Part-Time Faculty may find the following resources useful. The Wayne State links below include useful links that PTF use often, such as Academica and Canvas, as well as information that PTF should know, such as information about the university’s finances. The labor history links are from a “short course” created by our former Vice President, Tom Anderson, who taught in the history department for over 30 years.
- Wayne State’s Homepage
- Wayne State’s Coronavirus Website: This site includes links to all of the public information about campus conditions, current coronavirus policies, and the campus dashboard.
- University Policies and Procedures: These are the university policies as set by the Board of Governors. In addition to our contract, these policies shape our working environment.
- PTF & IA policies: The policies that are specifically relevant to Part-Time Faculty and Instructional Assistants are linked directly here.
- Financial Reports: As a public university, Wayne State is required to make its financial information available to the public. This is a useful resource to understand the fiscal health of the university.
- Institutional Research and Data Analytics: Wayne State merged “The Office of Institutional Research and Analysis (OIRA) […] with the former Business Intelligence and Data Analytics (BIDA) team.” This office’s stated mission is to “unify and advance [Wayne State’s] capability for data-supported decision-making with a strategic focus on data integrity, operational excellence, external reporting and accountability, and campus outreach.” The information published by this office is very useful in bargaining. The university’s enrollment data frequently determines how many courses are offered to PTF, for instance. You can read more about WSU’s enrollment, and various trends in enrollment, at the following links:
Are you receiving compensation for parking on campus?
The PTF parking policy is found in Academic Policies 01-3 §5.3. The policy states:
§5.3 The appointing school/college or equivalent unit shall provide each part-time faculty with a parking card, paid for by the unit, that includes parking for a number of days that approximates the number of days of classroom teaching, examination administration, and any other mandatory duties that correspond to the responsibilities set forth in the letter of appointment. This provision does not apply to part-time faculty members whose sole duties and responsibilities are fulfilled at University extension centers or other off-campus locations.01-3 Part-Time Faculty (pp. 184-85 of University Policy.pdf).
Payment of parking for part-time faculty is a long-standing university policy that pre-dates the union. For a long time, it was one of the only job benefits that PTF had. Even so, occasionally the union has heard that some part-time faculty are not receiving a parking allowance.
The union has been assured by the administration that 1) there is no plan to end the policy; 2) the Office of the President has both the means and the will to enforce the policy. But remember, this is a university policy and not a right under the UPTF Bargaining Agreement.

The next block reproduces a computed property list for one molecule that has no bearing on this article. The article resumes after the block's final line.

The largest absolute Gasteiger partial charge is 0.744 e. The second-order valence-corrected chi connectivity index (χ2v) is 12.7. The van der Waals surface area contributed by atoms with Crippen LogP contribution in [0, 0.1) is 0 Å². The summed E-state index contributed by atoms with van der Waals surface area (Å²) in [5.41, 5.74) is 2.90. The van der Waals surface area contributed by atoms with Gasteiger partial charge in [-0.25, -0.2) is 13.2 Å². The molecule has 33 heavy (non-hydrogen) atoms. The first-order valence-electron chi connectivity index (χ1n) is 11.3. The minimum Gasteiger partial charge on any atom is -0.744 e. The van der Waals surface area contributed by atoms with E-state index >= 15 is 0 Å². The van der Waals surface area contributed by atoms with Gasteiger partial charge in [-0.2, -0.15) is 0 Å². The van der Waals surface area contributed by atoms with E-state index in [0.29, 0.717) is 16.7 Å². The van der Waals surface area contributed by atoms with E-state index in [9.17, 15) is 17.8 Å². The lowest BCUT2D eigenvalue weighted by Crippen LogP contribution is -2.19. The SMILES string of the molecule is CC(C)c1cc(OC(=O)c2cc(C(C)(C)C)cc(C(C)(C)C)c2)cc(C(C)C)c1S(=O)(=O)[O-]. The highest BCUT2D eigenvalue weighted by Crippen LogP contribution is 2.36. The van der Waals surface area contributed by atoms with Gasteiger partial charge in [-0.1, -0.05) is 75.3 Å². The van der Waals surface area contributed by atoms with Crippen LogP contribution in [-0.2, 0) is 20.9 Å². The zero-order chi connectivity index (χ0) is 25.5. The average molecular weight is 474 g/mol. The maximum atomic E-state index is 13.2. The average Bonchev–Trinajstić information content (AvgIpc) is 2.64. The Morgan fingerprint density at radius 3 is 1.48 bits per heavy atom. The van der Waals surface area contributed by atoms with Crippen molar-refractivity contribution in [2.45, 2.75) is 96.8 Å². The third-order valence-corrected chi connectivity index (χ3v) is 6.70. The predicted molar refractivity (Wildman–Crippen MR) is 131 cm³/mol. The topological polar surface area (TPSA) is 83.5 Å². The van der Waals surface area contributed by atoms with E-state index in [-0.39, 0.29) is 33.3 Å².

Beginning in Fall 2011, parking funds deposited to our One Cards are considered taxable income, according to IRS rules. Employees receiving this income will have the additional tax withheld (federal, state, local, and FICA) based on the value added to the One Card. This additional tax withholding should occur on one paycheck per semester unless the PTF member has multiple appointments, each with separate amounts for parking.
If you are not receiving parking fees on your One Card, you can remind your department chair of the policy, and if need be, a UPTF representative can help you to bring the matter up with your chair.
Please let UPTF know if you are not receiving the parking allowance. Contact the UPTF at (313) 577-0958.
Labor History: a Short Course using Videos, Podcasts and other Media
The 2016 AFT National Convention was a celebration of the union’s centennial, and the union produced several short videos highlighting the AFT’s history. You can watch those videos starting here:
The UAW produced a video about the historic Flint Sit-Down Strike. They explain:
The nation is in economic crisis, unemployment is high, people are losing homes, workers are afraid to unionize and families, swamped in debt, struggle for a better life. Worldwide, masses stand up against corporate greed and demand a better quality of life by sitting down and occupying space in a unified effort to be heard. These people — dubbed radicals or even communists by the opposition — believe this organizing movement has critical importance in their effort to create change.
The year is 1936 — not 2012 — a turbulent time for autoworkers whose determination and courage helped the labor movement gain a better quality of life for workers and, ultimately, create the American middle class.
Known as “White Shirt Day,” Feb. 11 marks the 75th anniversary of the most famous of these sit-down actions, the 1936-1937 General Motors Flint Sit-Down Strike. Men and women throughout the UAW wear white-collar attire traditionally donned by management to remember the sacrifices and victories of workers.
But winning was no small task.Flint Sit Down Strike (1936-37) – UAW History
The UAW shares more union history in “This Union Cause: Animated History of the Labor Movement”
In addition to the videos above, you may find the following links to be of interest as well.
History Professor Liz Faue, WSU, discusses the 1945 UAW strike with NPR’s Stateside, an audio-only interview
For Liberty, Justice, and Equality: Unions Making History in America, an exhibition at the University of Maryland
Walter P. Reuther Library at Wayne State University, home of the AFT National Archives